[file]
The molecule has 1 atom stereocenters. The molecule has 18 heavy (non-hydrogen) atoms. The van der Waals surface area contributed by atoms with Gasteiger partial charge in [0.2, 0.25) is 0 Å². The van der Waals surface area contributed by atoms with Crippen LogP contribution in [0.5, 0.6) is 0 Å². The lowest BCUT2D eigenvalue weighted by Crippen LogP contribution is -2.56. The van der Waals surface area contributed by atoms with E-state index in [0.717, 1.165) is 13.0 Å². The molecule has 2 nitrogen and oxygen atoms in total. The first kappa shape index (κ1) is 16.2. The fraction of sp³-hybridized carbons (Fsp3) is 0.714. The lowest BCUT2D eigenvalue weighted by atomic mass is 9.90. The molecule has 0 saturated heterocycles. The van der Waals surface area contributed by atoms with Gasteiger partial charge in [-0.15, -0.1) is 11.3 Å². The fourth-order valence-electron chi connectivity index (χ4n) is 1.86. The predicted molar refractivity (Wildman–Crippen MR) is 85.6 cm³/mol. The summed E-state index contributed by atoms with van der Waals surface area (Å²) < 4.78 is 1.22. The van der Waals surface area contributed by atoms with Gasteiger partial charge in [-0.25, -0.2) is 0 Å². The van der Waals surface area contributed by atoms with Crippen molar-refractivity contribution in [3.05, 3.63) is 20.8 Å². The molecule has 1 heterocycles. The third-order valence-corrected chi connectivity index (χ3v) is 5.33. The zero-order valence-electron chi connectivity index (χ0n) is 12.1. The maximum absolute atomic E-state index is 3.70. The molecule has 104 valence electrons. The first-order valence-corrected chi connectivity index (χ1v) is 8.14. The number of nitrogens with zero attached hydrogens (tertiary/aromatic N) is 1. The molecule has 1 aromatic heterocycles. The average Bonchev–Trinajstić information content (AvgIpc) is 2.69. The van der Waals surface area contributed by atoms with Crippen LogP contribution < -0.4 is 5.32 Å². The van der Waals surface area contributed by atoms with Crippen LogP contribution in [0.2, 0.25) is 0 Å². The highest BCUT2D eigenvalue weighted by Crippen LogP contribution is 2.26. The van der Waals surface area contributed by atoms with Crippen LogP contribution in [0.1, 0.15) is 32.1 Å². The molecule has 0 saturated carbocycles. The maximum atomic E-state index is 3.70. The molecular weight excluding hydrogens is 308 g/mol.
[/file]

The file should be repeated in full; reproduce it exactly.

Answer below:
The molecule has 1 atom stereocenters. The molecule has 18 heavy (non-hydrogen) atoms. The van der Waals surface area contributed by atoms with Gasteiger partial charge in [0.2, 0.25) is 0 Å². The van der Waals surface area contributed by atoms with Crippen LogP contribution in [0.5, 0.6) is 0 Å². The lowest BCUT2D eigenvalue weighted by Crippen LogP contribution is -2.56. The van der Waals surface area contributed by atoms with E-state index in [0.717, 1.165) is 13.0 Å². The molecule has 2 nitrogen and oxygen atoms in total. The first kappa shape index (κ1) is 16.2. The fraction of sp³-hybridized carbons (Fsp3) is 0.714. The lowest BCUT2D eigenvalue weighted by atomic mass is 9.90. The molecule has 0 saturated heterocycles. The van der Waals surface area contributed by atoms with Gasteiger partial charge in [-0.15, -0.1) is 11.3 Å². The fourth-order valence-electron chi connectivity index (χ4n) is 1.86. The predicted molar refractivity (Wildman–Crippen MR) is 85.6 cm³/mol. The summed E-state index contributed by atoms with van der Waals surface area (Å²) < 4.78 is 1.22. The van der Waals surface area contributed by atoms with Gasteiger partial charge in [-0.25, -0.2) is 0 Å². The van der Waals surface area contributed by atoms with Crippen molar-refractivity contribution in [3.05, 3.63) is 20.8 Å². The molecule has 1 heterocycles. The third-order valence-corrected chi connectivity index (χ3v) is 5.33. The zero-order valence-electron chi connectivity index (χ0n) is 12.1. The maximum absolute atomic E-state index is 3.70. The molecule has 104 valence electrons. The first-order valence-corrected chi connectivity index (χ1v) is 8.14. The number of nitrogens with zero attached hydrogens (tertiary/aromatic N) is 1. The molecule has 1 aromatic heterocycles. The average Bonchev–Trinajstić information content (AvgIpc) is 2.69. The van der Waals surface area contributed by atoms with Crippen LogP contribution < -0.4 is 5.32 Å². The van der Waals surface area contributed by atoms with Crippen LogP contribution in [0.2, 0.25) is 0 Å². The highest BCUT2D eigenvalue weighted by Crippen LogP contribution is 2.26. The van der Waals surface area contributed by atoms with Crippen LogP contribution in [0.1, 0.15) is 32.1 Å². The molecule has 0 saturated carbocycles. The maximum atomic E-state index is 3.70. The molecular weight excluding hydrogens is 308 g/mol.